Culture defines the way of life of a particular group of people, and in turn, has wide ranging influences on their values and behaviours (Hofstede, 1991). Values are part of a process of socialization and represent principles or patterns of behaviour which are held in high regard. Values influence people’s actions by helping to sustain the social and economic structures in which they co-exist (Kluckhohm, 1951; Merritt, 1993; Hofstede, 1991). Merritt (1993) defines culture as the values/norms and practices shared with others which define a group, especially in relation to other groups. Kluckhohm (1951) puts it that “culture consists in patterned ways of thinking, feeling and reacting, acquired and transmitted mainly by symbols, constituting the distinctive achievements of human groups, including their embodiments in artefacts; the essential core of culture consists of traditional ideas and especially their attached values” (Hofstede, 1991, p. 25). This can influence people to act in an individualistic or collective manner; how they relate to interpersonal power; how they will tolerate uncertainty, and the way they relate to members of the opposite gender (Hofstede, 1991 chap 4, 5). These factors have been shown to play an important role in accident causation (Merrit & Helmreich, 1998, p. 98-100).
This paper focuses on national culture, defined as the traits which describe a group of people living in a particular region (Kluckholm, 1951). Value system dimensions are used to understand and measure the influence of national culture and have been identified by several authors such as Smith & Schwartz (1997), Schwartz (1999) and Hofstede (1980; 1991). They include ‘conceptions of the desirable that guides the way social actors (organisational leaders, policy makers, individual persons) select actions, evaluate people and events and explain their actions and evaluations’ (Schwartz, 1999). It is ‘trans-situational’ in that it guides a person’s principle of living across a wide range of contexts (Schwartz, 1994; Kluckholm, 1951). The extent to which these cultural interactions offer a predictor of performance lies partly in the notion of cultural context.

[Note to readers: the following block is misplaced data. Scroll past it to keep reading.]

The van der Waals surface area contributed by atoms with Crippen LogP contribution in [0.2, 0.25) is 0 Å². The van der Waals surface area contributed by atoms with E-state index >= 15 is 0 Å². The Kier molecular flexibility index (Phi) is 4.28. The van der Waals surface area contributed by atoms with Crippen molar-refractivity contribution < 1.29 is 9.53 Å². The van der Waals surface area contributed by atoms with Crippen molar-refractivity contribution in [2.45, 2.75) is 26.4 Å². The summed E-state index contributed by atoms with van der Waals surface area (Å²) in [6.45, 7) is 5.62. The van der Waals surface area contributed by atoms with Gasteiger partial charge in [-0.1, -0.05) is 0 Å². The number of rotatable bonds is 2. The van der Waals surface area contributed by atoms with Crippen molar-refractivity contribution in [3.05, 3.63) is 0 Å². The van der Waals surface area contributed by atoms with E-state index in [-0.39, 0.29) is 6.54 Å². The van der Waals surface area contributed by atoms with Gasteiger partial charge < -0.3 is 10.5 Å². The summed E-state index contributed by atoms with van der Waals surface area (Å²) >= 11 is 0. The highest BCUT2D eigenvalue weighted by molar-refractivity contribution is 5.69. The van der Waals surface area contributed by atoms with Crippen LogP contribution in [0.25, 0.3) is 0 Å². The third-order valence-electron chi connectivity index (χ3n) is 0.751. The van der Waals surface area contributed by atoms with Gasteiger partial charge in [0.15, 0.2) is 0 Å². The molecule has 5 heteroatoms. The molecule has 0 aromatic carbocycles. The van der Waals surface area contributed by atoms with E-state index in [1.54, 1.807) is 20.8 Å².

In High Cultural Contexts (HCC) the individual is subordinate to the group and the emphasis is on maintaining power relationships. HCCs manifest themselves in behaviours such as extreme politeness and careful judgment, verbal messages that are implicit in their content, the needs of individuals interfering with set objectives or rules, lengthy decision-making processes, and slow pace of change (Hall, 1974; 1959; Graham, 1985; Adler, 1991). It is difficult to generalize, but HCC’s tend to be found in Africa, Arab nations, China, and Japan. Low Cultural Context (LCC), on the other hand, tends to be the opposite. LCCs tend to foreground verbal messages that are explicit in context, impersonal negotiations, a focus on economic goals, quick and efficient decision making, and rapid change. It can be found in many Western countries such as North America and Europe (Hall, 1976; Nishimura, Nevgi & Tella, 2008; Neuliep, 2012). Neither HCC or LCC is better than another, rather, it depends on the context and setting. Indeed, according to Neulip (2012) no national culture is exclusively high or low cultural context, instead falling along a continuum. The interest for the current paper is how a national culture positioned at one end of cultural context continuum interacts with organizational and professional sub-cultures positioned at the other. In aviation this is common. Aircraft and their associated operational, safety and maintenance procedures derive largely from LCC Western nations, but may find themselves embedded in HCC African or other nations. It would be surprising if there were not issues arising from this, but they are rarely addressed.
Culture in Aviation